Teacher Evaluations: Delicate Conversation? or Ironic Ignorance?

The Washington Post headline reads, “Evaluation of DC Teachers is a Delicate Conversation:”

The article is about a teacher who wanted to know why a “master educator” evaluator gave him a low grade on his math lesson:

Master Educator:  This does not measure your effort . . . But I do see your effort . . .

Math Teacher: So — what is this measuring?

Master Educator: It’s measuring the effectiveness of that effort . . .


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We need studies to tell us this?

Education Research Crap (or Duh!)

“Workplace Conditions That Matter to Teachers” is the theme of the January, 2011, Principal’s Research Review newsletter (from the National Association of Secondary School Principals). The following research findings appear on page 1:

Teacher working conditions are student learning conditions.

(Hirsch & Church, 209, p. 1)

Research indicates that . . . effective teaching can be enabled or constrained by the school workplace and the supports it offers (or fails to offer).

(Johnson, 2006b, p. 1)

Teachers’ perceptions of their schools are their reality; therefore, teachers’ behavior and efficacy are a direct result of those views.

(Hirsch, Sioberg, & Germuth, 2010, p. 1)

Conditions that are created by the leadership of the principal matter.

(Leithwood, 2006, p. 47)

Cut the Crap (or Translation)

Evidently, now we know that:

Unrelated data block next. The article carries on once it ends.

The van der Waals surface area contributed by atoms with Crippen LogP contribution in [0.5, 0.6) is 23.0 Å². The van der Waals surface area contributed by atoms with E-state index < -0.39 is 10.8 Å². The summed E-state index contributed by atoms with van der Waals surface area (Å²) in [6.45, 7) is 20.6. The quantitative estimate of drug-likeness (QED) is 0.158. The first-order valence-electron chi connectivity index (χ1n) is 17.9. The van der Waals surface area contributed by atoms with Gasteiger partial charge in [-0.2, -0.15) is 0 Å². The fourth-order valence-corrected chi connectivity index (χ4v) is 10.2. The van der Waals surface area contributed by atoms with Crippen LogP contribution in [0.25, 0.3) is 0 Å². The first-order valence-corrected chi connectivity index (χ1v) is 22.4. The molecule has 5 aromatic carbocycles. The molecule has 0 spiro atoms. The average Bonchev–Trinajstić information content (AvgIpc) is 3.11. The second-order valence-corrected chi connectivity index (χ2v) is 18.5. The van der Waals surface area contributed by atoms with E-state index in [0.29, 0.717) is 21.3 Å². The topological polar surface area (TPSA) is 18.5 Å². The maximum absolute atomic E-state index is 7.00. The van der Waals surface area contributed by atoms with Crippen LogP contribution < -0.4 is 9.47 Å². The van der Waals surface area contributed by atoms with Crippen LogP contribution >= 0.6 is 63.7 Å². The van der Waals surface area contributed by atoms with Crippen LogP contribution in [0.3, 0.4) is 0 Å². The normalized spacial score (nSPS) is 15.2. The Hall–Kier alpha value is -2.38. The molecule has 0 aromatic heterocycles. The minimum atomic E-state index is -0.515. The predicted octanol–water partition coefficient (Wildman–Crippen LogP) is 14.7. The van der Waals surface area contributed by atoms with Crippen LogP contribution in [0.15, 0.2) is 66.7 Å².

1. Teachers and students work and study together in classrooms.
2. School and classroom environments affect student learning.
3. Teachers’ beliefs affect their behavior.
4. Teachers sometimes allow principals to influence their work.

As mentioned in an earlier blog (“Research-based” does more harm than good), education research should be valued for confirming what we already know. Four examples are listed above.

Translation: I did not need a single study to tell me any of this.

“Research-based” does more harm than good

Natural science produces knowledge about cause and effect. Biologists, chemists, and physicists use the scientific method to discover laws that can be used to shape the environment to human desires.

A good example is the invention of air conditioning. Compressed air is cooler than non-compressed air, so air conditioners compress air and blow this cooler air into the room. So now we have air conditioning and more comfort on hot days.

Social science produces knowledge about correlations. Social scientists statistically control multiple factors to discover a single factor’s causation probability. They create theoretical situations in which, “when all other things are equal,” a correlation can be described as one factor having a certain probability of causing another.

In TSVOTEP I explained that taking social science findings out of the situation in which “all other things are equal,” strips them of what makes them true, which is being in a situation in which “all other things are equal” (chapter 8). In the real world, all other things are never equal, so educators can’t know if a specific social science correlation holds true in their situation. So far, no harm done. Educators can ignore social science findings, realizing that all other things are never equal in the real world.

For years teachers and principals have ignored educational research, but now that they are supposed to use “research-based” methods, they need to challenge this idea with a stronger argument for why they should pay no heed. As this blog explains, one reason is that social science findings sometimes do more harm than good.